Trying To Break Into Web Development? This Article Will Help You

beginners, codenewbie, webdev

I believe I get a dozen questions regarding what to learn to break into web development. As a result, I thought of writing an article about it, so my answer reaches more people.

Be aware; there is not a universal path or a correct path to web development. I try to be as objective as possible, but never forget that it's based on my experiences.

Without further ado, let's dive in and see what one could learn to break into web development.

Choose an area

The mistake number one most people make, including myself, is that they try to learn everything. People try to become a Full Stack developer from the start. If you are not aware of what Full Stack means, it means covering the Front-End and the Back-End. Learning either Front-End or Back-End is challenging on its own, let alone learn both from the start.

Thus, what should you do? What I always advise people is to take a bit of time to experiment with both. A few days is not enough to learn either or to get a strong idea about them. However, you can still get a taste and see to what area you are attracted to. Once you decided what do you want to do, stick to it.

Later, when you are more comfortable in your chosen area, you can always become a Full Stack developer. It is also more convenient. However, that does not mean you have to become a Full Stack/Backend/Frontend developer. Choose the area you enjoy and get better in that area.


Once you decide what you want to focus on, the next step is to research and choose the most appropriate tools. For each area, there is a toolset you should focus on.

There is a useful website called Roadmap, where you can see the paths you can take to become a Frontend/Backend developer. Also, you can see the tools and techniques you need to know. However, you do not have to learn everything from there. Use the roadmap to create your path. Therefore, check the Frontend roadmap or the Backend roadmap.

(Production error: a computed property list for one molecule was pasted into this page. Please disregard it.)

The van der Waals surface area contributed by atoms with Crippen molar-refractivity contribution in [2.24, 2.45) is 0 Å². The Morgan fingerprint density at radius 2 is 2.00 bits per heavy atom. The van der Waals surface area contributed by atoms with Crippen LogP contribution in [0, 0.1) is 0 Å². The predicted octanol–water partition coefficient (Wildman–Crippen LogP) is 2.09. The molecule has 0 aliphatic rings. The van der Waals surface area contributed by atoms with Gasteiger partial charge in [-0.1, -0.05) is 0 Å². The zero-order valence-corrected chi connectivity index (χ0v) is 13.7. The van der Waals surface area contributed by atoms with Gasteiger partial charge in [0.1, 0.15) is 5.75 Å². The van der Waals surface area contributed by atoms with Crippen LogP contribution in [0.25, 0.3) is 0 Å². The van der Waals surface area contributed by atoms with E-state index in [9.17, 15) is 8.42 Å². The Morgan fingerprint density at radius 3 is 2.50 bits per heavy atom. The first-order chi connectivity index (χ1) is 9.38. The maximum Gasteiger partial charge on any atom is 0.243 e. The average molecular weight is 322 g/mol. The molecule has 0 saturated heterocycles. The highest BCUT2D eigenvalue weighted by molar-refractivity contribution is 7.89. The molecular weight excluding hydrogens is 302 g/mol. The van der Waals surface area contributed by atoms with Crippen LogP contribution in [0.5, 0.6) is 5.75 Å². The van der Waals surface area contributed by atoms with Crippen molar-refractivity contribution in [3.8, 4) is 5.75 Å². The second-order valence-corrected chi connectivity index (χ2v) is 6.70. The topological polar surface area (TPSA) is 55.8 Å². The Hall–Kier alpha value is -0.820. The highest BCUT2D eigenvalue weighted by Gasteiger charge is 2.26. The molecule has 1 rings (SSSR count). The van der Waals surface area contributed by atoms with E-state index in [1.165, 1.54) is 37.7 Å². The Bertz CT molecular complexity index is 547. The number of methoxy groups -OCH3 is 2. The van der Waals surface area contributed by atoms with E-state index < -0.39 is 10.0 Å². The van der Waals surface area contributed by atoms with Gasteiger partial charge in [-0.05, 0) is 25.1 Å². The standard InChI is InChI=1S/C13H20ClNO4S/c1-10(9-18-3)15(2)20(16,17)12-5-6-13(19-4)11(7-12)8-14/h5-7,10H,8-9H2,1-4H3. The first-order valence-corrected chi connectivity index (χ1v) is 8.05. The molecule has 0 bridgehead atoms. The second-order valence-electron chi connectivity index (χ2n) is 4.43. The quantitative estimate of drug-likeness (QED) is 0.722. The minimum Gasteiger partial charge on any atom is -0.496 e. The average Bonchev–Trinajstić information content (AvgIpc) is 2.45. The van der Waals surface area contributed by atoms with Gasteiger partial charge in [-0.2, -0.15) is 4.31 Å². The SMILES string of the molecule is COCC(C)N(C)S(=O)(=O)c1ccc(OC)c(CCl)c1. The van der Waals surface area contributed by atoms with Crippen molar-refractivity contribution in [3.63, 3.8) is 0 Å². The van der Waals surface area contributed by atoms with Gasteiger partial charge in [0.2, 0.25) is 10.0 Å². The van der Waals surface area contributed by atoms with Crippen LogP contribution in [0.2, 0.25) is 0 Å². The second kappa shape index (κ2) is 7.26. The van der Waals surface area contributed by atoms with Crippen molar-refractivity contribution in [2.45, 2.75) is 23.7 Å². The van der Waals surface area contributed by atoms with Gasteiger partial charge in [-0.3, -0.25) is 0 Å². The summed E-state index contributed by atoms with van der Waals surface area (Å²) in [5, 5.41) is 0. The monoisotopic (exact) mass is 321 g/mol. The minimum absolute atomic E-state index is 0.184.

It is not mandatory, but I suggest you stick with the choices from those roadmaps. However, feel free to choose whatever tool fits your needs and the job market in your location.


There are a plethora of resources on the internet. We have a large pool of resources to choose from. However, that is a good and a bad thing. It is a good thing because we have many alternatives, but it is a bad thing because we might not know which one is good or bad.

On the same note, some people get trapped in the "tutorial hell." That means they keep watching tutorials, and they never build applications on their own. That is not the right place to be.

Thus, what should you do? I always advise people to stick to a maximum of two tutorials - a basic and an advanced tutorial. Once you finish these tutorials, start building stuff. Nothing helps you grow more than building projects.

On the same note, the quality of the resources is essential too. You want to make sure the information you learn is up to date and accurate. As a result, I always recommend three resources:

Why these resources? The reason for recommending them is because professional developers create them. Also, many people are using them with great success. I would even go as far as to say they provide a solid pack of skills that help you to break into web development.

Of course, they are not the only good resources, but they provide a solid starting point. Once you finish with the FreeCodeCamp and Odin curriculums, you should have a solid knowledge of the basics. Further, you should have enough experience to discern other quality tutorials and advanced tutorials.


Therefore, the article provides a few points on how to go about breaking into web development. After reading this article, you should know how to go about breaking into web development.

Takeaway points:

  • Choose an area - Frontend or Backend. Do not try to become a Full Stack Developer from the beginning because it can be overwhelming.
  • Use the Roadmap websites to create your path. Use the suggested tools or choose the ones that fit the job market in your location.
  • Use resources like FreeCodeCamp and The Odin Project to learn the basics. Professional developers create them, and they are used with great success by people trying to break or made it in web development.

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